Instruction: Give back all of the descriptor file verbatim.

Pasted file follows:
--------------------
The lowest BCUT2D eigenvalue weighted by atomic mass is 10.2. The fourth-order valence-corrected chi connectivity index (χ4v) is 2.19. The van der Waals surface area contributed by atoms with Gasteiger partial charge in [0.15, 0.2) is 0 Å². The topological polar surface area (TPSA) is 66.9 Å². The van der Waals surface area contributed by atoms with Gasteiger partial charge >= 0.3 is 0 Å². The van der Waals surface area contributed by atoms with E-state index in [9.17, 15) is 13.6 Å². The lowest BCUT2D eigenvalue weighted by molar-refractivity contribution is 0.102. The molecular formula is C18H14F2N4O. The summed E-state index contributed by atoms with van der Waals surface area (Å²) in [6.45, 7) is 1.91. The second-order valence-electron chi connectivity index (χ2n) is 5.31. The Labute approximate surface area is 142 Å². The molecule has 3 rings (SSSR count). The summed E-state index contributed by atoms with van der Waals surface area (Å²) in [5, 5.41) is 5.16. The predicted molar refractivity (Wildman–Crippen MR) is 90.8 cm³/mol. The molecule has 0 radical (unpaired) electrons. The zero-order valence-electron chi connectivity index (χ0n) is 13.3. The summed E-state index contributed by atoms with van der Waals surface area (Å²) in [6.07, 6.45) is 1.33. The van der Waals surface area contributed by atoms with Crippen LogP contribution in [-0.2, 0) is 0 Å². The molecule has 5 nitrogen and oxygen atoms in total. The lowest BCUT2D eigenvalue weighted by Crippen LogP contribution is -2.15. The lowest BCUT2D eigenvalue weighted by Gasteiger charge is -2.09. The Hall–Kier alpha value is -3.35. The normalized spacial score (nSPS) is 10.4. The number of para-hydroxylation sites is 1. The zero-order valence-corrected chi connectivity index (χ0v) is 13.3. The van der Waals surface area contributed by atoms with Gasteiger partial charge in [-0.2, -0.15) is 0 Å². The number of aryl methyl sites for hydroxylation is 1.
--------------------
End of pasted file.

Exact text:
The lowest BCUT2D eigenvalue weighted by atomic mass is 10.2. The fourth-order valence-corrected chi connectivity index (χ4v) is 2.19. The van der Waals surface area contributed by atoms with Gasteiger partial charge in [0.15, 0.2) is 0 Å². The topological polar surface area (TPSA) is 66.9 Å². The van der Waals surface area contributed by atoms with Gasteiger partial charge >= 0.3 is 0 Å². The van der Waals surface area contributed by atoms with E-state index in [9.17, 15) is 13.6 Å². The lowest BCUT2D eigenvalue weighted by molar-refractivity contribution is 0.102. The molecular formula is C18H14F2N4O. The summed E-state index contributed by atoms with van der Waals surface area (Å²) in [6.45, 7) is 1.91. The second-order valence-electron chi connectivity index (χ2n) is 5.31. The Labute approximate surface area is 142 Å². The molecule has 3 rings (SSSR count). The summed E-state index contributed by atoms with van der Waals surface area (Å²) in [5, 5.41) is 5.16. The predicted molar refractivity (Wildman–Crippen MR) is 90.8 cm³/mol. The molecule has 0 radical (unpaired) electrons. The zero-order valence-electron chi connectivity index (χ0n) is 13.3. The summed E-state index contributed by atoms with van der Waals surface area (Å²) in [6.07, 6.45) is 1.33. The van der Waals surface area contributed by atoms with Crippen LogP contribution in [-0.2, 0) is 0 Å². The molecule has 5 nitrogen and oxygen atoms in total. The lowest BCUT2D eigenvalue weighted by Crippen LogP contribution is -2.15. The lowest BCUT2D eigenvalue weighted by Gasteiger charge is -2.09. The Hall–Kier alpha value is -3.35. The normalized spacial score (nSPS) is 10.4. The number of para-hydroxylation sites is 1. The zero-order valence-corrected chi connectivity index (χ0v) is 13.3. The van der Waals surface area contributed by atoms with Gasteiger partial charge in [-0.2, -0.15) is 0 Å². The number of aryl methyl sites for hydroxylation is 1.